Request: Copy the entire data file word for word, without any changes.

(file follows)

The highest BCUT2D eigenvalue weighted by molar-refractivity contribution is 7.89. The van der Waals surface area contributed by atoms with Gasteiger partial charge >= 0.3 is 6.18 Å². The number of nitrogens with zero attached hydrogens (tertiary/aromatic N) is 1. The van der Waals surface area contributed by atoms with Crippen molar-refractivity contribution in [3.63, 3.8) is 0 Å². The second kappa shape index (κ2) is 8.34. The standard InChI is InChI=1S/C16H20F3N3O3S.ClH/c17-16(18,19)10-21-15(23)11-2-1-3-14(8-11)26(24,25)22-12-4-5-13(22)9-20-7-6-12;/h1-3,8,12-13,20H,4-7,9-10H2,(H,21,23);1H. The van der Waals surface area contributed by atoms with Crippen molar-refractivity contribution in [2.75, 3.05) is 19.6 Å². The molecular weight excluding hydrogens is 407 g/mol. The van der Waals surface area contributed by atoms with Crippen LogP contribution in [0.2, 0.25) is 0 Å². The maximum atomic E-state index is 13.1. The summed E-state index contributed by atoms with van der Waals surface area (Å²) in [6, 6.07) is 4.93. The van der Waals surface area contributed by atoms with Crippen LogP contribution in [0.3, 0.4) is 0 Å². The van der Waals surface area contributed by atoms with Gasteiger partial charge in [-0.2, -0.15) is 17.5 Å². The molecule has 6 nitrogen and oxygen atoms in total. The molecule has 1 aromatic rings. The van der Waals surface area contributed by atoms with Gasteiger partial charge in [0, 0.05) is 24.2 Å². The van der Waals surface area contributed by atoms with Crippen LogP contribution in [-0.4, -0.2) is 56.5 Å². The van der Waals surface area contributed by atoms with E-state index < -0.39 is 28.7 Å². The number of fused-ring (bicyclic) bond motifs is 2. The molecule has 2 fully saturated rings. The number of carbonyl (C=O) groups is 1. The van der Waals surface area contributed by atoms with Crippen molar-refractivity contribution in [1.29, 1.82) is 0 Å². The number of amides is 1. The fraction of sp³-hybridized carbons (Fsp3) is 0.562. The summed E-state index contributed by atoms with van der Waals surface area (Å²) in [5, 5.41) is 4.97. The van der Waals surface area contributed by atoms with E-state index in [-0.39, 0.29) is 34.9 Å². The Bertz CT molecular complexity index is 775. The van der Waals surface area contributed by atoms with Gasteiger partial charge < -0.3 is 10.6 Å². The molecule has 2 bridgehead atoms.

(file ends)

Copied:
The highest BCUT2D eigenvalue weighted by molar-refractivity contribution is 7.89. The van der Waals surface area contributed by atoms with Gasteiger partial charge >= 0.3 is 6.18 Å². The number of nitrogens with zero attached hydrogens (tertiary/aromatic N) is 1. The van der Waals surface area contributed by atoms with Crippen molar-refractivity contribution in [3.63, 3.8) is 0 Å². The second kappa shape index (κ2) is 8.34. The standard InChI is InChI=1S/C16H20F3N3O3S.ClH/c17-16(18,19)10-21-15(23)11-2-1-3-14(8-11)26(24,25)22-12-4-5-13(22)9-20-7-6-12;/h1-3,8,12-13,20H,4-7,9-10H2,(H,21,23);1H. The van der Waals surface area contributed by atoms with Crippen molar-refractivity contribution in [2.75, 3.05) is 19.6 Å². The molecular weight excluding hydrogens is 407 g/mol. The van der Waals surface area contributed by atoms with Crippen LogP contribution in [0.2, 0.25) is 0 Å². The maximum atomic E-state index is 13.1. The summed E-state index contributed by atoms with van der Waals surface area (Å²) in [6, 6.07) is 4.93. The van der Waals surface area contributed by atoms with Crippen LogP contribution in [0.3, 0.4) is 0 Å². The van der Waals surface area contributed by atoms with Gasteiger partial charge in [-0.2, -0.15) is 17.5 Å². The molecule has 6 nitrogen and oxygen atoms in total. The molecule has 1 aromatic rings. The van der Waals surface area contributed by atoms with Gasteiger partial charge in [0, 0.05) is 24.2 Å². The van der Waals surface area contributed by atoms with Crippen LogP contribution in [-0.4, -0.2) is 56.5 Å². The van der Waals surface area contributed by atoms with E-state index < -0.39 is 28.7 Å². The number of fused-ring (bicyclic) bond motifs is 2. The molecule has 2 fully saturated rings. The number of carbonyl (C=O) groups is 1. The van der Waals surface area contributed by atoms with Crippen molar-refractivity contribution in [1.29, 1.82) is 0 Å². The number of amides is 1. The fraction of sp³-hybridized carbons (Fsp3) is 0.562. The summed E-state index contributed by atoms with van der Waals surface area (Å²) in [5, 5.41) is 4.97. The van der Waals surface area contributed by atoms with E-state index in [-0.39, 0.29) is 34.9 Å². The Bertz CT molecular complexity index is 775. The van der Waals surface area contributed by atoms with Gasteiger partial charge < -0.3 is 10.6 Å². The molecule has 2 bridgehead atoms.